Injuries are not accidents.
News and entertainment media often speak of "accidents" when referring to unintentional injuries. Although these incidents—such as car crashes, falls, poisonings, and drowning—may be unforeseen, they are neither isolated nor arbitrary. More importantly, these events are both predictable and preventable. This viewpoint is at the heart of Prevention Institute's longstanding commitment to unintentional injury prevention.
Many of the Institute's efforts have focused on training and strategy development for communities aiming to reduce injuries. The Institute has helped pioneer the notion that collaboration among diverse sectors can add resources, creativity, and clout to efforts that may be less likely to succeed otherwise. In the spirit of cross-sectoral collaboration, Prevention Institute helped create the UC Berkeley Traffic Safety Center, by bringing together researchers and practitioners from fields such as planning, health, and vision sciences.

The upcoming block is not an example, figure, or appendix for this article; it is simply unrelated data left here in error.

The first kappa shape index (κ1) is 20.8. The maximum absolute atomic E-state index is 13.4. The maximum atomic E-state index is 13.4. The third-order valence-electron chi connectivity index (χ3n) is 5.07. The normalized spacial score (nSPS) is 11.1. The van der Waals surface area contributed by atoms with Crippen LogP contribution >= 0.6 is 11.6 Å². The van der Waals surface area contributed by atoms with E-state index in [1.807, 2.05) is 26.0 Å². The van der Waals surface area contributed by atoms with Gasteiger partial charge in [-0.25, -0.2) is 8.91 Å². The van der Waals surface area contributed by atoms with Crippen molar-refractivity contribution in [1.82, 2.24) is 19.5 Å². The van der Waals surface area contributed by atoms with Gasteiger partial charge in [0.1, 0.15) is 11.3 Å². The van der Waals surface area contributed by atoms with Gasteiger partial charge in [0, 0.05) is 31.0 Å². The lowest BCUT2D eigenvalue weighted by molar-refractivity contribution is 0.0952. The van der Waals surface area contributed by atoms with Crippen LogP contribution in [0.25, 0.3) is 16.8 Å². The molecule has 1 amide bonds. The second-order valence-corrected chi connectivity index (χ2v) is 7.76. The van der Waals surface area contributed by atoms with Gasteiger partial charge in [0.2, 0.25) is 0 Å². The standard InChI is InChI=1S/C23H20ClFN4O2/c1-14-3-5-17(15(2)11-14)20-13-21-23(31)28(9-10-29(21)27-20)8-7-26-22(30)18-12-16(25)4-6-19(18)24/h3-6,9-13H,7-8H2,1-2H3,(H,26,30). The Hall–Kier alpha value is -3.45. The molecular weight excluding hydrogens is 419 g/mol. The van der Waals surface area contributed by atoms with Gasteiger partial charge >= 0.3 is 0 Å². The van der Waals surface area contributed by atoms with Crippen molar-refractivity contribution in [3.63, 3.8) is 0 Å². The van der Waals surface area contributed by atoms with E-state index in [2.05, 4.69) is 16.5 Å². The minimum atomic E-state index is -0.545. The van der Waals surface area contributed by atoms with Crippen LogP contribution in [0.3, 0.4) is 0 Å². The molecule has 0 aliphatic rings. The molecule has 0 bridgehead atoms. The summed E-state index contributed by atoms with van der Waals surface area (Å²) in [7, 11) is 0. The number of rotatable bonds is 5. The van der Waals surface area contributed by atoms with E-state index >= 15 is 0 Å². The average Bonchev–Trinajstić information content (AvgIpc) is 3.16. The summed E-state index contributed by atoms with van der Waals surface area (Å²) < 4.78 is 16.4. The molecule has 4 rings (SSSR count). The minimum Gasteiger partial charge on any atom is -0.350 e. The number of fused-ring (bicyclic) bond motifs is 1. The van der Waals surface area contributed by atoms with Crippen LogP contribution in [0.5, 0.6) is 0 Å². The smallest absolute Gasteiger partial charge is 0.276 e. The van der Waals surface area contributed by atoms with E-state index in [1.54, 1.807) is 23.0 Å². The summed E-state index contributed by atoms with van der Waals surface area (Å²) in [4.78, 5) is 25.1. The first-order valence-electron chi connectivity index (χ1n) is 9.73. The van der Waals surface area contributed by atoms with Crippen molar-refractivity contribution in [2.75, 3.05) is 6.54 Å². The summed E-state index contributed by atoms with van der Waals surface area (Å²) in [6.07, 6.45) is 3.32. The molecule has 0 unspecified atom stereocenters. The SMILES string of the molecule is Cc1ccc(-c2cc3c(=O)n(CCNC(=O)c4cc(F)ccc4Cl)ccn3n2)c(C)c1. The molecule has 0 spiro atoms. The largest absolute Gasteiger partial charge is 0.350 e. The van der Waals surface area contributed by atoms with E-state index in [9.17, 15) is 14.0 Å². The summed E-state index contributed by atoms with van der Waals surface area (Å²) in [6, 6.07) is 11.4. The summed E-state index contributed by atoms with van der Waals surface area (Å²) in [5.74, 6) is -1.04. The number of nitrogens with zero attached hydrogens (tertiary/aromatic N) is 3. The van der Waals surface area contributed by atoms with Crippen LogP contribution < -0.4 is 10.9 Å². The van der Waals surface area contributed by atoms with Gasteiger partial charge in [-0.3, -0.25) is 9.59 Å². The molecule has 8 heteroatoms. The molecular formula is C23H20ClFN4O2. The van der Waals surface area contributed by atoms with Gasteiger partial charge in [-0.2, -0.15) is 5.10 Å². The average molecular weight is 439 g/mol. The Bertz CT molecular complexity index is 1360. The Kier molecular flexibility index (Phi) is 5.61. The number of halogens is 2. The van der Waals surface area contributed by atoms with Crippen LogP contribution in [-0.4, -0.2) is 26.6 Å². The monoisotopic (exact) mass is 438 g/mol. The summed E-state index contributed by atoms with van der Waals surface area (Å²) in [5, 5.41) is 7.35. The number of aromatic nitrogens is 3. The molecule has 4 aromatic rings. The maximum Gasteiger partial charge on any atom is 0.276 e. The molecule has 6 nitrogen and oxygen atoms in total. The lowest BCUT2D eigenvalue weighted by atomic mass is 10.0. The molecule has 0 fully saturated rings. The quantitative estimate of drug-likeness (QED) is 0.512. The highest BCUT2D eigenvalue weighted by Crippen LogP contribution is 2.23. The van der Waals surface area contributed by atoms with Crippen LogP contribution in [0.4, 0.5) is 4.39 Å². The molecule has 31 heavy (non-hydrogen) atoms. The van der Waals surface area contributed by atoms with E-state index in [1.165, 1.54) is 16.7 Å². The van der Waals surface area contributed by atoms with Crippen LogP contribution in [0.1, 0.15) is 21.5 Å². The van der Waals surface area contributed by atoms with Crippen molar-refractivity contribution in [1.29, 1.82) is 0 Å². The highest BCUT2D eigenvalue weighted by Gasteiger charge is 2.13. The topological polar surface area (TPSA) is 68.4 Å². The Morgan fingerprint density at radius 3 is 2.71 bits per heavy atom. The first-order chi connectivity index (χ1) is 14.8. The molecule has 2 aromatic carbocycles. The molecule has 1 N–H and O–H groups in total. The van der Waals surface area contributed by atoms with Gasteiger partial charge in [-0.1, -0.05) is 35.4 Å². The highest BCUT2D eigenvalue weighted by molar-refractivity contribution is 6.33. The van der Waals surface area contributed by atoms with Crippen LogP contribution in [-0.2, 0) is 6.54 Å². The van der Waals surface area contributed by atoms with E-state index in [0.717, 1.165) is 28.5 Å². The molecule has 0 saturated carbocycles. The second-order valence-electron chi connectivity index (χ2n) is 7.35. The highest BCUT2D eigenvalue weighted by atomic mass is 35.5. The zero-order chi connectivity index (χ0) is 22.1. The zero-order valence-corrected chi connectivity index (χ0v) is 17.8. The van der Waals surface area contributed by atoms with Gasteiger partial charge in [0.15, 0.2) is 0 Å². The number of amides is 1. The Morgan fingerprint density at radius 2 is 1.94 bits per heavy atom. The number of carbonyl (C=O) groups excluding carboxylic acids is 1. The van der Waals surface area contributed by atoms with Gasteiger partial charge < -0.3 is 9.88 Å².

The Institute places equity at the center of its approach to injury prevention by prioritizing training, strategy development, and implementation in the most vulnerable communities. Through support from the National Highway Traffic Safety Administration, the Institute worked with high-school aged youth to develop and pilot the Youth Educational Project (YEP). Recently, the Institute outlined ways to use the upcoming authorization of the new multi-year, multi-billion dollar federal transportation bill as a springboard for solving traffic safety issues, and has spearheaded the American Public Health Association's policy resolution on health and equity impacts from transportation and land-use policies. Prevention Institute has linked injury prevention to other transportation-related concerns, such as respiratory illnesses; chronic diseases that result, in part, from physical inactivity; environmental issues, social justice; and access to social and economic opportunity.